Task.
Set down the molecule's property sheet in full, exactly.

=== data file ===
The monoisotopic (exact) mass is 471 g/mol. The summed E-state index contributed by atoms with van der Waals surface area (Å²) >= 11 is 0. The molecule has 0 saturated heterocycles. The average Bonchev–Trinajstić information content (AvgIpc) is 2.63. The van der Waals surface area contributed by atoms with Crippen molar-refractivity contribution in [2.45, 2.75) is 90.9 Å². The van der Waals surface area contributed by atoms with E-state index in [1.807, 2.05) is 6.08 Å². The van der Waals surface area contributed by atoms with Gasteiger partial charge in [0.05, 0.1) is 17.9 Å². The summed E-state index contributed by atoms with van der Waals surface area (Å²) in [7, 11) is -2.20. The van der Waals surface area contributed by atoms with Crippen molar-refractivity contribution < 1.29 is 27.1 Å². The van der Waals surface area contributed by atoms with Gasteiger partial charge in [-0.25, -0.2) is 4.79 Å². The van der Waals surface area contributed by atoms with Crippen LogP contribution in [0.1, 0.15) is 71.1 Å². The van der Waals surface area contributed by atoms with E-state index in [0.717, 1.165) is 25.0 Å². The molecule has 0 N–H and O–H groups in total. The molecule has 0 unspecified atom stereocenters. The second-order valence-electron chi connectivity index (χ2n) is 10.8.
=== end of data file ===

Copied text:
The monoisotopic (exact) mass is 471 g/mol. The summed E-state index contributed by atoms with van der Waals surface area (Å²) >= 11 is 0. The molecule has 0 saturated heterocycles. The average Bonchev–Trinajstić information content (AvgIpc) is 2.63. The van der Waals surface area contributed by atoms with Crippen molar-refractivity contribution in [2.45, 2.75) is 90.9 Å². The van der Waals surface area contributed by atoms with E-state index in [1.807, 2.05) is 6.08 Å². The van der Waals surface area contributed by atoms with Gasteiger partial charge in [0.05, 0.1) is 17.9 Å². The summed E-state index contributed by atoms with van der Waals surface area (Å²) in [7, 11) is -2.20. The van der Waals surface area contributed by atoms with Crippen molar-refractivity contribution < 1.29 is 27.1 Å². The van der Waals surface area contributed by atoms with Gasteiger partial charge in [-0.25, -0.2) is 4.79 Å². The van der Waals surface area contributed by atoms with Crippen LogP contribution in [0.1, 0.15) is 71.1 Å². The van der Waals surface area contributed by atoms with E-state index in [0.717, 1.165) is 25.0 Å². The molecule has 0 N–H and O–H groups in total. The molecule has 0 unspecified atom stereocenters. The second-order valence-electron chi connectivity index (χ2n) is 10.8.